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Direct Talk About DirecTV


Rupert Murdoch had just received the phone call that would launch him into the stratosphere: Regulators had O.K.'d his purchase of a controlling stake in DirecTV's satellite service. BusinessWeek's Los Angeles Bureau Chief Ronald Grover interviewed the News Corp. (NWS) chairman in his Los Angeles office on Dec. 19, 2003, just hours before the official announcement.

How does it feel to finally get the deal?

I'm very happy, of course, but it would have been better if it were a few years ago. Cable wouldn't have made those investments and would have been more vulnerable.

How are you going to win customers away from cable?

To a certain extent, we're going to just give better service -- cable and satellite both have bad reputations for service -- and if we want to get customers, we had better have someone on the phone in 30 seconds rather than 20 minutes. And we will be investing a lot in research and development to get the most advanced technology for our set-top boxes and to get a lot more interactivity.

Will you be giving away set-top boxes for free?

Well, [EchoStar Communications Corp. (DISH) Chairman] Charlie Ergen is already giving away some of his boxes. We will be matching him. But if we are manufacturing boxes with more features than he is giving, then we will charge something. But we will be subsidizing it to the extent that he does. We can't have him out there with a financially superior offering.

The cable guys say they can offer more services, such as telephony and high-speed data, and that satellite's climb is slowing.

They have already made a huge capital investment, and for whatever reason, the satellite companies are advancing as fast as ever.

Do you intend to undercut cable's prices to start a price war?

We're not going into a price war with anyone. But overall, digital satellite today is getting about $54 a month per customer, and cable is averaging about $66 at the moment. People want digital offerings, but cable is just too expensive.

What about broadband? Cable offers it; satellite can't.

I am inclined to think that broadband will be a commodity. I'm not sure about that, but it's certainly physically possible to get first-class broadband service by satellite.

People genuinely seem to fear you. Why?

Ah, "the megalomaniac who will change the world." There is a degree of paranoia out there. This company has always been a catalyst for change -- Fox News is a catalyst for change. BSkyB was. Someone once told me that there were two crazy people in the media business -- Ted Turner and me -- and now there is only one. And that's not a bad thing, to keep people guessing.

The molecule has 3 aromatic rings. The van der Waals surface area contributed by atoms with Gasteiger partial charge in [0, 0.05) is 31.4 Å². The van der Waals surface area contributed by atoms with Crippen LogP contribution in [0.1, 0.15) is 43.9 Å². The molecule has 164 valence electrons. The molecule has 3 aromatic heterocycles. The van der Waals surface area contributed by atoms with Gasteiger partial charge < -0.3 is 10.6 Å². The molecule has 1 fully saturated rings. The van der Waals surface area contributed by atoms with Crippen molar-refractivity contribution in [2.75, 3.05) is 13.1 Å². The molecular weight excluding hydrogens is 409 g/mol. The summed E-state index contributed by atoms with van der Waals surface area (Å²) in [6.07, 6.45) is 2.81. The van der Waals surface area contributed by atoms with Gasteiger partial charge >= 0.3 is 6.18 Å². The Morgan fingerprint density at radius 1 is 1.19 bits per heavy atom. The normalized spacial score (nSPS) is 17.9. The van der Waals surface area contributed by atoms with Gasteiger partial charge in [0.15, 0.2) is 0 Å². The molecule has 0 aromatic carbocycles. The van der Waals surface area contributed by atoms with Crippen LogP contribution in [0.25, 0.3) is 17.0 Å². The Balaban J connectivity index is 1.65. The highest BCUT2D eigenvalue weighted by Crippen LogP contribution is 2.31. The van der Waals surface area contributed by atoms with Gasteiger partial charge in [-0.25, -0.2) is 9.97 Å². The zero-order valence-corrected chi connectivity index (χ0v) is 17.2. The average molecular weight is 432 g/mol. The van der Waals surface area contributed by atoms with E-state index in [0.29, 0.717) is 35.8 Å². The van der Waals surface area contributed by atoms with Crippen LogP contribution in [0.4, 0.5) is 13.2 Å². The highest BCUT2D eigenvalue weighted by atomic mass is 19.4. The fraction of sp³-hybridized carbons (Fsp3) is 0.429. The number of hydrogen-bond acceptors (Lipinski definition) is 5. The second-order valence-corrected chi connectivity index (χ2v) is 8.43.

Are people right to now think of you as a digital gatekeeper?

We're a fractional gatekeeper compared with [Comcast (CMCSA) President] Brian Roberts. There are no satellite [subscribers] in [his company's home of] Philadelphia. He has kept them all out [by denying them Philadelphia sports programming through an FCC loophole]. I would hope one day the FCC would get around to [addressing] that loophole.

Still, in Britain, you forced MTV to lower its rates for your BSkyB service. Will you force U.S. programmers to lower their rates to get carried on DirecTV?

I hope to have good relations and compromise. But they want to give us more and more channels -- and charge us for them -- and we don't have a lot of spectrum. So if they want us to carry one of their channels, they have to promise it will get an audience.

You have said you would use sports as a battering ram. Will Fox TV or the Fox Sports Network bid against ESPN for Sunday Night NFL football when it comes up in 2005?

It is too early to say. I would be happy to leave things as they are, but [the NFL] may try to do something with cable to expand their revenues. To try to take on ESPN would be too expensive. I am not committing myself, but at current prices we are pretty keen to keep what we have.

How long do you intend to run your company?

As long as my brain holds out. My mother is doing pretty well at 95.

Your sons, Lachlan and James, are both in top jobs. Who will succeed you?

They will both learn and develop. And my daughter may be coming back into the company. But the board will decide. I won't be around. I'll probably drop dead on the job.


Ebola Rising
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